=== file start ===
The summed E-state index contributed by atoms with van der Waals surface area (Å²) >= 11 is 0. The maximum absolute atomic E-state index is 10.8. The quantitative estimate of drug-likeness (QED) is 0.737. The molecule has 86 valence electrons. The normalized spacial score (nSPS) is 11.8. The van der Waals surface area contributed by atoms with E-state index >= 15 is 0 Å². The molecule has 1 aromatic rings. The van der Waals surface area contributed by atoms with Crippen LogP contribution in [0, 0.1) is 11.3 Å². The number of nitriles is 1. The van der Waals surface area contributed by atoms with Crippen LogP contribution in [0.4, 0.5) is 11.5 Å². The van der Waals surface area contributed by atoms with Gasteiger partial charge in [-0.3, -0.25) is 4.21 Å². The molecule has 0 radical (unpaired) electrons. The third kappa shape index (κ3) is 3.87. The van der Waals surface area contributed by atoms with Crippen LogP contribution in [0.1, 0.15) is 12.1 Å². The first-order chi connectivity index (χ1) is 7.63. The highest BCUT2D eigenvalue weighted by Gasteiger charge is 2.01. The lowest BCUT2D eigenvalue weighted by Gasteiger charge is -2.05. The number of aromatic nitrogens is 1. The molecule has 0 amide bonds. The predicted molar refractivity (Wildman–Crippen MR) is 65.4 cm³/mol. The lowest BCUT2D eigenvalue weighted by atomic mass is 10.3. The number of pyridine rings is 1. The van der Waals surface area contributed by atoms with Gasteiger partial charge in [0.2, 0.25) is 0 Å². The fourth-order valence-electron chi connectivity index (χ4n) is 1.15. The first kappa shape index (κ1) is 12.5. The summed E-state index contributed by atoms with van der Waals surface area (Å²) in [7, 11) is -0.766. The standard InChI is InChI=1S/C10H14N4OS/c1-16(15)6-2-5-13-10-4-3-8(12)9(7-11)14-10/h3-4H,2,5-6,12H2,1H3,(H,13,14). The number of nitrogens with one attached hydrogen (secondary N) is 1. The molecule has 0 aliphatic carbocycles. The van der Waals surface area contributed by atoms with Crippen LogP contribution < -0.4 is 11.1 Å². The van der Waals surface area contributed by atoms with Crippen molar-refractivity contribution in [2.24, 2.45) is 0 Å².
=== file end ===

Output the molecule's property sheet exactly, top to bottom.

The summed E-state index contributed by atoms with van der Waals surface area (Å²) >= 11 is 0. The maximum absolute atomic E-state index is 10.8. The quantitative estimate of drug-likeness (QED) is 0.737. The molecule has 86 valence electrons. The normalized spacial score (nSPS) is 11.8. The van der Waals surface area contributed by atoms with E-state index >= 15 is 0 Å². The molecule has 1 aromatic rings. The van der Waals surface area contributed by atoms with Crippen LogP contribution in [0, 0.1) is 11.3 Å². The number of nitriles is 1. The van der Waals surface area contributed by atoms with Crippen LogP contribution in [0.4, 0.5) is 11.5 Å². The van der Waals surface area contributed by atoms with Gasteiger partial charge in [-0.3, -0.25) is 4.21 Å². The molecule has 0 radical (unpaired) electrons. The third kappa shape index (κ3) is 3.87. The van der Waals surface area contributed by atoms with Crippen LogP contribution in [0.1, 0.15) is 12.1 Å². The first-order chi connectivity index (χ1) is 7.63. The highest BCUT2D eigenvalue weighted by Gasteiger charge is 2.01. The lowest BCUT2D eigenvalue weighted by Gasteiger charge is -2.05. The number of aromatic nitrogens is 1. The molecule has 0 amide bonds. The predicted molar refractivity (Wildman–Crippen MR) is 65.4 cm³/mol. The lowest BCUT2D eigenvalue weighted by atomic mass is 10.3. The number of pyridine rings is 1. The van der Waals surface area contributed by atoms with Gasteiger partial charge in [0.2, 0.25) is 0 Å². The fourth-order valence-electron chi connectivity index (χ4n) is 1.15. The first kappa shape index (κ1) is 12.5. The summed E-state index contributed by atoms with van der Waals surface area (Å²) in [7, 11) is -0.766. The standard InChI is InChI=1S/C10H14N4OS/c1-16(15)6-2-5-13-10-4-3-8(12)9(7-11)14-10/h3-4H,2,5-6,12H2,1H3,(H,13,14). The number of nitrogens with one attached hydrogen (secondary N) is 1. The molecule has 0 aliphatic carbocycles. The van der Waals surface area contributed by atoms with Crippen LogP contribution < -0.4 is 11.1 Å². The van der Waals surface area contributed by atoms with Crippen molar-refractivity contribution in [2.24, 2.45) is 0 Å².